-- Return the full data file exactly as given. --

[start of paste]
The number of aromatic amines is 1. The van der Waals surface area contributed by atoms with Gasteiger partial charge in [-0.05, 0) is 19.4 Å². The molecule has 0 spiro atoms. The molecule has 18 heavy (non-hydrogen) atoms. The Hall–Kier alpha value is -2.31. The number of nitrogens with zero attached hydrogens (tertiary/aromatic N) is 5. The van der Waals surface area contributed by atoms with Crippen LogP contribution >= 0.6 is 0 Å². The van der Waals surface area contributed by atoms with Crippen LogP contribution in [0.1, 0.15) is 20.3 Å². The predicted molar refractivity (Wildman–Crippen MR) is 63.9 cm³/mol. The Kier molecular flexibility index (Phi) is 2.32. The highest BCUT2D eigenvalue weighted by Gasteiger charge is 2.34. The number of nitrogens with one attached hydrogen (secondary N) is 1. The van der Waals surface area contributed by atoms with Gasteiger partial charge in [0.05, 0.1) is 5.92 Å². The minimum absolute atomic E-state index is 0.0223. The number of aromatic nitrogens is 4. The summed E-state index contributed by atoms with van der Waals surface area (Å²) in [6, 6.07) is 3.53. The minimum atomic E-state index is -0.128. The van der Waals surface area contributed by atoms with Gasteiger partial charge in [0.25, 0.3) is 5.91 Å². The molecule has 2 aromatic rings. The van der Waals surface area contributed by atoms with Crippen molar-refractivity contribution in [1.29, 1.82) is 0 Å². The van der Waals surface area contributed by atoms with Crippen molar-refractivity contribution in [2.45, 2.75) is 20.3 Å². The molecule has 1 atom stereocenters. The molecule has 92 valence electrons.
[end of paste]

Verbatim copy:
The number of aromatic amines is 1. The van der Waals surface area contributed by atoms with Gasteiger partial charge in [-0.05, 0) is 19.4 Å². The molecule has 0 spiro atoms. The molecule has 18 heavy (non-hydrogen) atoms. The Hall–Kier alpha value is -2.31. The number of nitrogens with zero attached hydrogens (tertiary/aromatic N) is 5. The van der Waals surface area contributed by atoms with Crippen LogP contribution >= 0.6 is 0 Å². The van der Waals surface area contributed by atoms with Crippen LogP contribution in [0.1, 0.15) is 20.3 Å². The predicted molar refractivity (Wildman–Crippen MR) is 63.9 cm³/mol. The Kier molecular flexibility index (Phi) is 2.32. The highest BCUT2D eigenvalue weighted by Gasteiger charge is 2.34. The number of nitrogens with one attached hydrogen (secondary N) is 1. The van der Waals surface area contributed by atoms with Gasteiger partial charge in [0.05, 0.1) is 5.92 Å². The minimum absolute atomic E-state index is 0.0223. The number of aromatic nitrogens is 4. The summed E-state index contributed by atoms with van der Waals surface area (Å²) in [6, 6.07) is 3.53. The minimum atomic E-state index is -0.128. The van der Waals surface area contributed by atoms with Gasteiger partial charge in [0.25, 0.3) is 5.91 Å². The molecule has 2 aromatic rings. The van der Waals surface area contributed by atoms with Crippen molar-refractivity contribution in [1.29, 1.82) is 0 Å². The van der Waals surface area contributed by atoms with Crippen molar-refractivity contribution in [2.45, 2.75) is 20.3 Å². The molecule has 1 atom stereocenters. The molecule has 92 valence electrons.